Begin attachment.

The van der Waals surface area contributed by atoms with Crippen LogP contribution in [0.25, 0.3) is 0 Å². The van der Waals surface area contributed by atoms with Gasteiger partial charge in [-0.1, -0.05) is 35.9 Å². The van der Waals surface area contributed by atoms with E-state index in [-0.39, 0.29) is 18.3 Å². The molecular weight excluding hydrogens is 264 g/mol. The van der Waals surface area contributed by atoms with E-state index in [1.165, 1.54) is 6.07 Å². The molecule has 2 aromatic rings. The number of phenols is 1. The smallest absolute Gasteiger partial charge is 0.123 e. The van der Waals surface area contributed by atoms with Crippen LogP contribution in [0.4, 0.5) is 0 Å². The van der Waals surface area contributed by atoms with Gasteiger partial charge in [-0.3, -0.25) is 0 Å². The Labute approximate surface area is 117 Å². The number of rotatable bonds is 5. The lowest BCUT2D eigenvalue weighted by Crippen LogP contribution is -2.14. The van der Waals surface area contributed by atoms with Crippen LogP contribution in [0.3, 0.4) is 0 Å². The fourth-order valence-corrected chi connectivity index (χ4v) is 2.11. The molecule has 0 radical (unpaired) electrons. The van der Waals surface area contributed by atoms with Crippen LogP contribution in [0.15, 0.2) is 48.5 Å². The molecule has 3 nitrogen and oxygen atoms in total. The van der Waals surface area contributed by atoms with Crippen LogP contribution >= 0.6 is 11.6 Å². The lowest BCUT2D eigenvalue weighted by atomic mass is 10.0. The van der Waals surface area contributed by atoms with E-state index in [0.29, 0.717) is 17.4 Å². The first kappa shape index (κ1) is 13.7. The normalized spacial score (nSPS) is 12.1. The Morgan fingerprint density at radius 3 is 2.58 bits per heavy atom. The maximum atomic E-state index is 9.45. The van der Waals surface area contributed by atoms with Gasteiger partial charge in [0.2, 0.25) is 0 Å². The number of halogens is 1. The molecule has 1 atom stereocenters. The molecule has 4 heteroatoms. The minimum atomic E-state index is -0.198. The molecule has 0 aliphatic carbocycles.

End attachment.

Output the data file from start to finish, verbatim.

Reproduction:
The van der Waals surface area contributed by atoms with Crippen LogP contribution in [0.25, 0.3) is 0 Å². The van der Waals surface area contributed by atoms with Gasteiger partial charge in [-0.1, -0.05) is 35.9 Å². The van der Waals surface area contributed by atoms with E-state index in [-0.39, 0.29) is 18.3 Å². The molecular weight excluding hydrogens is 264 g/mol. The van der Waals surface area contributed by atoms with E-state index in [1.165, 1.54) is 6.07 Å². The molecule has 2 aromatic rings. The number of phenols is 1. The smallest absolute Gasteiger partial charge is 0.123 e. The van der Waals surface area contributed by atoms with Crippen LogP contribution in [0.4, 0.5) is 0 Å². The van der Waals surface area contributed by atoms with Gasteiger partial charge in [-0.3, -0.25) is 0 Å². The Labute approximate surface area is 117 Å². The number of rotatable bonds is 5. The lowest BCUT2D eigenvalue weighted by Crippen LogP contribution is -2.14. The van der Waals surface area contributed by atoms with Crippen LogP contribution in [0.3, 0.4) is 0 Å². The fourth-order valence-corrected chi connectivity index (χ4v) is 2.11. The molecule has 0 radical (unpaired) electrons. The van der Waals surface area contributed by atoms with Crippen LogP contribution in [0.15, 0.2) is 48.5 Å². The molecule has 3 nitrogen and oxygen atoms in total. The van der Waals surface area contributed by atoms with Crippen LogP contribution >= 0.6 is 11.6 Å². The lowest BCUT2D eigenvalue weighted by atomic mass is 10.0. The van der Waals surface area contributed by atoms with E-state index in [0.29, 0.717) is 17.4 Å². The first kappa shape index (κ1) is 13.7. The normalized spacial score (nSPS) is 12.1. The Morgan fingerprint density at radius 3 is 2.58 bits per heavy atom. The maximum atomic E-state index is 9.45. The van der Waals surface area contributed by atoms with Gasteiger partial charge in [0.2, 0.25) is 0 Å². The number of halogens is 1. The molecule has 1 atom stereocenters. The molecule has 4 heteroatoms. The minimum atomic E-state index is -0.198. The molecule has 0 aliphatic carbocycles.